It being Christmas and all a good place to start would be the Honeywell Kitchen Computer from 1969. Appearing in the Neiman Marcus Christmas Catalog of the same year, the so-called Kitchen Computer actually a Honeywell 316 minicomputer in a desktop case which was designed for laboratory environments, however the imaginative folks at Neiman Marcus thought the pedestal would make a great chopping board while the wife of the household used it to retrieve recipes. A great idea, but the Honeywell 316 was totally unsuited to that role and total sales of the Kitchen Computer were approximately nil, but the myth still persists even to this day.
Although a kitchen is a difficult and unwelcoming environment for a computer, GRiD Systems Corporation made computers that travelled into space. In 1989 they launched the GRiDPAD, the world’s first tablet computer. While not as friendly as a modern tablet, this MS-DOS machine sold relatively high numbers with a price ticket of about $3000 for one with software.
|Honeywell 316 aka "Kitchen Computer" (1969) and GRiDPAD (1989)|
Atari too were experimenting with portable computing, and in 1989 they launched the Portfolio (that we already covered) plus the Atari Stacy and Atari Lynx. The Stacy (styled STacy by Atari) was a portable version of the Atari ST which had proved a hit in the mid-80s but was now fading. However, the Stacy found a successful niche with musicians who liked the portability and the excellent MIDI support, even though Atari gave up on making it battery powered quite late into development and ended up gluing the battery compartment shut. At the other end of the scale was the Atari Lynx was a handheld gaming platform that was advanced for its day but struggled against the Nintendo Gameboy... however even today the Lynx has its fans and now and again new games appear for it.
|Atari Stacy (1989) and Atari Lynx (1989)|
|Zenith MiniSPORT (1989)|
|Saga Mega Drive aka Genesis (1989) and Dreamcast (1989)|
Back to 1989 again and we find a computing oddity in the SAM Coupé – an unusual machine that was compatible with the Sinclair ZX Spectrum with various enhancements such as a proper keyboard, floppy disk and more memory. It was a niche success against 16 and 32-bit rivals and it still has a dedicated following today. Don’t confuse the SAM Coupé with the Cozy Coupe though, this little plastic car for children was launched in 1979 and it would technically be one of the world’s best-selling cars if it was actually a real car.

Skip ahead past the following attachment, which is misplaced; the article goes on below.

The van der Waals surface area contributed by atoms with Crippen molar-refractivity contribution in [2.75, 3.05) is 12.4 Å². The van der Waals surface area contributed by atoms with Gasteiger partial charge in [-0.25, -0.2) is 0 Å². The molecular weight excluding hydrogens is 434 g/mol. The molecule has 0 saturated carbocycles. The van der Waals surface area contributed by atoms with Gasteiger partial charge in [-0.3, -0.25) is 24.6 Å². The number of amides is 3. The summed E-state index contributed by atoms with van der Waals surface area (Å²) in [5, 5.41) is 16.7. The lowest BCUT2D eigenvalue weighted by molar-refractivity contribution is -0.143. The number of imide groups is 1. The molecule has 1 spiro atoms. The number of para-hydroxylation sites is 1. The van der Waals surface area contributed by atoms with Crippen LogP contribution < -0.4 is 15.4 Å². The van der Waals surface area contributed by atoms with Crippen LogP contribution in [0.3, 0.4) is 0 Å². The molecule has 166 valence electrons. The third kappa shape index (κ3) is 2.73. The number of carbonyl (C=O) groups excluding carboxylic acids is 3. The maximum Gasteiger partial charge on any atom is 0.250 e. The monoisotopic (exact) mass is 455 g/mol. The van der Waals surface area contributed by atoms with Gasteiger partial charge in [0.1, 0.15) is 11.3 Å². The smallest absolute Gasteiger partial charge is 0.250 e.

|SAM Coupé (1989) and Cozy Coupe (1979)|
Looping round one last time to 1989, and Motorola launched their iconic MicroTAC series of phones. This flip-phone design was much more compact than the DynaTAC that preceded it, and many versions of the MicroTAC were made for all the disparate analogue and digital networks of the early 1990s. The design evolved over the years, and versions of the MicroTAC stayed in production until 1996. One of the MicroTAC’s spiritual successors might be the tiny Ericsson T28, the world’s smallest mobile phone when it was launched in 1999 weighing just 83 grams. Ultimately both the MicroTAC and T28 started a trend for mobile phones to be smaller and lighter, which is something we seem to have lost along the way..
|Motorola MicroTAC (1989) and Ericsson T28 (1999)|
That’s it for 2019. Next year we look to cover diverse topics such as the Acorn Atom, Epson MX-80, Squarial and Pac-Man plus many other things. See you on the other side!
Honeywell 316: Scott Beale via Flickr
GRiDPAD: Association WDA via Flickr
Atari Stacy: Perfect Circuit Audio via Wikimedia Commons
Atari Lynx: Pete Slater via Flickr
Zenith MiniSPORT: Kris Davies via Wikimedia Commons
Sega Mega Drive: Barité Videojuegos via Flickr
Sega Dreamcast: Evan-Amos via Wikimedia Commons
SAM Coupé: Simon Owen via Wikimedia Commons
Cozy Coupe: Nick via Flickr
Motorola MicroTAC: Redrum0486 via Wikimedia Commons
Ericsson T28: The Norwegian Telecom Museum via Wikimedia Commons
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